Armed Forces Day
Yesterday, 27/06/09, marked the first in a worrying new state organised annual public festival. Armed Forces Day is being touted as a day to ‘celebrate’ the nations armed forces and, according to their website, “show our support for the men and women who make up the Armed Forces community: from currently serving troops to Service families, and from veterans to recruits.”
This event is an attempt to, once again, place the military out of bounds for criticism following the coming to light over recent years of the ineptitude of the military top brass in keeping the troops alive and the barbarity of the culture on military bases. The leaving of military veterans, particularly those injured in the course of duty, on the scrap heap as soon as they have served their purpose is something the military has also been criticised for of late.
The rhetoric of Armed Forces Day, and military apologism in general, is phrased in such an emotive way as to make those who would criticise it out to be inhuman monsters. Similar to the ‘with us or against us’ false duality of George W Bush’s pro Iraq invasion speech it is insinuated that those who stand against celebrations of violence and rabid nationalism wish to see the streets flow with the blood of squaddies.
This is, without a doubt, true of an insignificant minority. The vast majority of those who criticise not only the state but the existence of the armed forces at all want to see the disbanding of the army. I mean why would we want to see harm come to the lads and lasses of the British armed forces? They are after all our friends and relatives, partners and lovers. The armed forces, well those who do the dying anyway, are almost exclusively made up of working class boys and girls so why would other members of the working class want anything other than their safety.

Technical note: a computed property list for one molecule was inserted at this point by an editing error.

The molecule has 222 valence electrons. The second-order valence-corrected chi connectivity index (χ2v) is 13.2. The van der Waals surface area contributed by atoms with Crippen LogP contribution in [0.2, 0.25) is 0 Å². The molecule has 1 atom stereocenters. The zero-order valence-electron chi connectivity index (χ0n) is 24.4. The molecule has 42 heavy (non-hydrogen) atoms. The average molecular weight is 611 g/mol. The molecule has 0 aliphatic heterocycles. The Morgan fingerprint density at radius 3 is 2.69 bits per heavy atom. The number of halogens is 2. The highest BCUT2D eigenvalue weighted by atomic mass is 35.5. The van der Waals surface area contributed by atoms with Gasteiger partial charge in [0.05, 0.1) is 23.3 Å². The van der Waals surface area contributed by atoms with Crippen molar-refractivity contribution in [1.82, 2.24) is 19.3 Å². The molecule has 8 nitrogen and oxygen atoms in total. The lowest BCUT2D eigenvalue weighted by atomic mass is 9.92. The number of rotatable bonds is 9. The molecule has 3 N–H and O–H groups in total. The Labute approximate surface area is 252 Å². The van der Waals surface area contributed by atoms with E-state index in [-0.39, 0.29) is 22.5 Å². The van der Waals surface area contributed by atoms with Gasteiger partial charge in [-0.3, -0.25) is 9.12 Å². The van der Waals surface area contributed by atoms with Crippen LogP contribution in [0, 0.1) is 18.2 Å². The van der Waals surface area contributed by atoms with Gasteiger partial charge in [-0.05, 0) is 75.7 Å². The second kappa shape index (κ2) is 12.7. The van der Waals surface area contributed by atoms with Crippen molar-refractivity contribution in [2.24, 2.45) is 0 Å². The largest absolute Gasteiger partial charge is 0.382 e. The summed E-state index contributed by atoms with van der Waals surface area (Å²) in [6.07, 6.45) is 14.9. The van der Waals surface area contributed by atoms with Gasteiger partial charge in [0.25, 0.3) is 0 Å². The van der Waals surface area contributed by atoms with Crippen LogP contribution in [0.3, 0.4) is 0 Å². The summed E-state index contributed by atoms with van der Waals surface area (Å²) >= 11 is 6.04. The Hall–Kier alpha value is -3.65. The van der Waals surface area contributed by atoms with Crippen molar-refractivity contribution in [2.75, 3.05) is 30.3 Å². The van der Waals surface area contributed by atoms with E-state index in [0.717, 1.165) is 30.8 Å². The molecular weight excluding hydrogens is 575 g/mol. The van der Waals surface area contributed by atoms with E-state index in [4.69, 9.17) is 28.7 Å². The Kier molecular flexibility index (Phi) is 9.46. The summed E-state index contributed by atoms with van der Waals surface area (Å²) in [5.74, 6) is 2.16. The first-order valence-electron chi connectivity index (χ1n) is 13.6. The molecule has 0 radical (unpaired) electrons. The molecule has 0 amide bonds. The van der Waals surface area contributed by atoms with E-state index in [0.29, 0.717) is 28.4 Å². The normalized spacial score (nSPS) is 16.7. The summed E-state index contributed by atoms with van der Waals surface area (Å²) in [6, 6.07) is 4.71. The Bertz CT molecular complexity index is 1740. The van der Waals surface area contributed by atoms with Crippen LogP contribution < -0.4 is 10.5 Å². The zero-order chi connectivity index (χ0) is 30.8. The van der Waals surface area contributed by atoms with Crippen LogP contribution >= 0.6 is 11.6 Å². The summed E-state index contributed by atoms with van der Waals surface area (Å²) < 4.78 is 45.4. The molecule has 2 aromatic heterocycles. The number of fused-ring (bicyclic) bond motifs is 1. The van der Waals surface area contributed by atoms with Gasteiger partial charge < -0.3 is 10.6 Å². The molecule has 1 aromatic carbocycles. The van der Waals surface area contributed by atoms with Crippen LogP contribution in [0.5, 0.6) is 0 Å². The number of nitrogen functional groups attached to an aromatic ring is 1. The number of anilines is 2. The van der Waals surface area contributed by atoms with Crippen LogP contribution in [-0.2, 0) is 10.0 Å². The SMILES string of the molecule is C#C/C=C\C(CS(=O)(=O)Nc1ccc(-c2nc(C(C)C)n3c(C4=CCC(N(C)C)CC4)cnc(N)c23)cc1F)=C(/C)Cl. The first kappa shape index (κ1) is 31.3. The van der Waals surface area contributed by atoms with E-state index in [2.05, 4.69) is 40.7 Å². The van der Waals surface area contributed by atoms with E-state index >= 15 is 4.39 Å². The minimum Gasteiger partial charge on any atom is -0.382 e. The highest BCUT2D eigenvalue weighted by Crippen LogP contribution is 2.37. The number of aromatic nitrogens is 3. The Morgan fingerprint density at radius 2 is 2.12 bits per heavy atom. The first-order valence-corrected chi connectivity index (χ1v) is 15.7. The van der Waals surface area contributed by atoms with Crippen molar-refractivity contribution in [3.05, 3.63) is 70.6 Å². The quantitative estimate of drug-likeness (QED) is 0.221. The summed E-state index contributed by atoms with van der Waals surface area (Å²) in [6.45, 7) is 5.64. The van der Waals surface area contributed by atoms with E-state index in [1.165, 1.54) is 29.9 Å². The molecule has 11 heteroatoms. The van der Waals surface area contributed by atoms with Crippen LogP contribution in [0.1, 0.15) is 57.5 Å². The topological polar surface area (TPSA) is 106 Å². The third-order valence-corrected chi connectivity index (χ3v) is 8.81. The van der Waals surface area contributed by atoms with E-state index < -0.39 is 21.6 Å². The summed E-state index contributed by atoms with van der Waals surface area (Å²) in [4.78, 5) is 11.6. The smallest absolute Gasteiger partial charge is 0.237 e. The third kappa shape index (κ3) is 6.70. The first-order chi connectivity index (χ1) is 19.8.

For many of our class the military is an attractive option for a seventeen year old on the dole queue or working in McDonald’s for minimum wage. A far higher wage than anything you’re likely to get in civy street and the promise of travel and adventure. What an attractive deal. The risk of death isn’t a real risk because, lets face it, at seventeen you’re immortal.
The Afghan and Iraq wars have however done a great deal of damage to this appeal. The obviousness of the lies spun by the state coupled with the number of coffins draped in the union flag returning from the deserts has led to a drop in the number of young men and women willing to sign up to fight and die.
The military has always been an active recruiter with nationwide advertising and recruitment stalls on the street and a, rather sickening to be honest, presence at jobs fairs at high schools. This move though from the military recruiting as an independent entity to a public festival, organised by the state, aimed at celebrating its very existence and recruiting yet more meat for the grinder, displays an attempt to militarise our culture.
Public festivals to celebrate military prowess are nothing new and have been used by the vilest of regimes as a cultural event that reinforces nationalistic sentiment and subordination to the power of the state. From Nazi Germany through Stalin’s USSR to modern day North Korea these celebrations of the states power to murder the citizens of other parts of the globe have been an integral part of the psychological remodeling of their societies. The reinforcing of the connection between cultural identity and the military will be an even more efficient recruitment tool than even national service. With national service you have a large force of, mostly, unwilling troops. By making military service part of a persons identity means that you have ready and willing troops. It’s not this generation that will see the effects of this cultural militarisation but future generations who will see a psychological shift towards accepting that a persons role is to serve in the armed forces.
Unless that is we can stop this in its tracks.
The other thing is, did noone think of the historical significance of putting tanks on George Square?
Posted on June 28, 2009, in Glasgow, Politics, Scotland and tagged anti military, anti war, armed forces day, british military, british nationalism, creeping fascism, Glasgow, militarisation, Nationalism, peace, troops home. Bookmark the permalink. Leave a comment.